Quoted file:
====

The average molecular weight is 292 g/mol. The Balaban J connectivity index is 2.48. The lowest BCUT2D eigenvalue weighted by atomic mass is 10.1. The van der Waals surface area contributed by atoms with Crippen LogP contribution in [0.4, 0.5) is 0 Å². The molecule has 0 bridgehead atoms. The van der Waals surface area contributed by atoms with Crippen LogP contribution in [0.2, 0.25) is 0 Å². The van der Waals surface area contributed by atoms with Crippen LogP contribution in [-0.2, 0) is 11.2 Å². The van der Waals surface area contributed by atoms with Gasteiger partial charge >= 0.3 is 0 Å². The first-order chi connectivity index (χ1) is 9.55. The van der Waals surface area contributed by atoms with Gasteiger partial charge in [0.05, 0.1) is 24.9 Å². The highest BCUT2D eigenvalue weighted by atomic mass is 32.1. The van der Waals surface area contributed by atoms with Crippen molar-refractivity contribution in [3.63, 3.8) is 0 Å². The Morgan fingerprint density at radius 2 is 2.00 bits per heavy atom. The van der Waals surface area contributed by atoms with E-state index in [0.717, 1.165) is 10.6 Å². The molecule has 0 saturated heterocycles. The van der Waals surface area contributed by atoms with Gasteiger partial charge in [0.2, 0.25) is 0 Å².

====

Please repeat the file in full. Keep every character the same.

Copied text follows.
The average molecular weight is 292 g/mol. The Balaban J connectivity index is 2.48. The lowest BCUT2D eigenvalue weighted by atomic mass is 10.1. The van der Waals surface area contributed by atoms with Crippen LogP contribution in [0.4, 0.5) is 0 Å². The molecule has 0 bridgehead atoms. The van der Waals surface area contributed by atoms with Crippen LogP contribution in [0.2, 0.25) is 0 Å². The van der Waals surface area contributed by atoms with Crippen LogP contribution in [-0.2, 0) is 11.2 Å². The van der Waals surface area contributed by atoms with Gasteiger partial charge >= 0.3 is 0 Å². The first-order chi connectivity index (χ1) is 9.55. The van der Waals surface area contributed by atoms with Gasteiger partial charge in [0.05, 0.1) is 24.9 Å². The highest BCUT2D eigenvalue weighted by atomic mass is 32.1. The van der Waals surface area contributed by atoms with Crippen molar-refractivity contribution in [3.63, 3.8) is 0 Å². The Morgan fingerprint density at radius 2 is 2.00 bits per heavy atom. The van der Waals surface area contributed by atoms with E-state index in [0.717, 1.165) is 10.6 Å². The molecule has 0 saturated heterocycles. The van der Waals surface area contributed by atoms with Gasteiger partial charge in [0.2, 0.25) is 0 Å².